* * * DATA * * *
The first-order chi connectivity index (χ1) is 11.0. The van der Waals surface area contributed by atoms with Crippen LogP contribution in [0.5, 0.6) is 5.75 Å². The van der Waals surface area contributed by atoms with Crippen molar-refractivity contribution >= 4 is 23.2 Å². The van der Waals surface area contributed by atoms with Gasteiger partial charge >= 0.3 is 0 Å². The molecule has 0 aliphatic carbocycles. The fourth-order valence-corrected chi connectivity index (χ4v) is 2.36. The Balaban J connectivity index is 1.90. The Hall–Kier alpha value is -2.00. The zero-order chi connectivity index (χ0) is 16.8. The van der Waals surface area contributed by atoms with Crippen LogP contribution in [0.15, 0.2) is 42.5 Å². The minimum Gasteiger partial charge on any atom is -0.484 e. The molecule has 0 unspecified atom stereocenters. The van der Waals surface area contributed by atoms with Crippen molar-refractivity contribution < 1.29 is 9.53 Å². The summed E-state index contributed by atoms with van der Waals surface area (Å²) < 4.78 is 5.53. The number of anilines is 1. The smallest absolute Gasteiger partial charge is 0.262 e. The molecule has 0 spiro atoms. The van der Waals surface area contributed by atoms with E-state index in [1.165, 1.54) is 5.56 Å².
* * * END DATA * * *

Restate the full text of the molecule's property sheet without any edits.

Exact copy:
The first-order chi connectivity index (χ1) is 11.0. The van der Waals surface area contributed by atoms with Crippen LogP contribution in [0.5, 0.6) is 5.75 Å². The van der Waals surface area contributed by atoms with Crippen molar-refractivity contribution >= 4 is 23.2 Å². The van der Waals surface area contributed by atoms with Gasteiger partial charge >= 0.3 is 0 Å². The molecule has 0 aliphatic carbocycles. The fourth-order valence-corrected chi connectivity index (χ4v) is 2.36. The Balaban J connectivity index is 1.90. The Hall–Kier alpha value is -2.00. The zero-order chi connectivity index (χ0) is 16.8. The van der Waals surface area contributed by atoms with Crippen LogP contribution in [0.15, 0.2) is 42.5 Å². The minimum Gasteiger partial charge on any atom is -0.484 e. The molecule has 0 unspecified atom stereocenters. The van der Waals surface area contributed by atoms with Crippen molar-refractivity contribution < 1.29 is 9.53 Å². The summed E-state index contributed by atoms with van der Waals surface area (Å²) < 4.78 is 5.53. The number of anilines is 1. The smallest absolute Gasteiger partial charge is 0.262 e. The molecule has 0 spiro atoms. The van der Waals surface area contributed by atoms with E-state index in [1.165, 1.54) is 5.56 Å².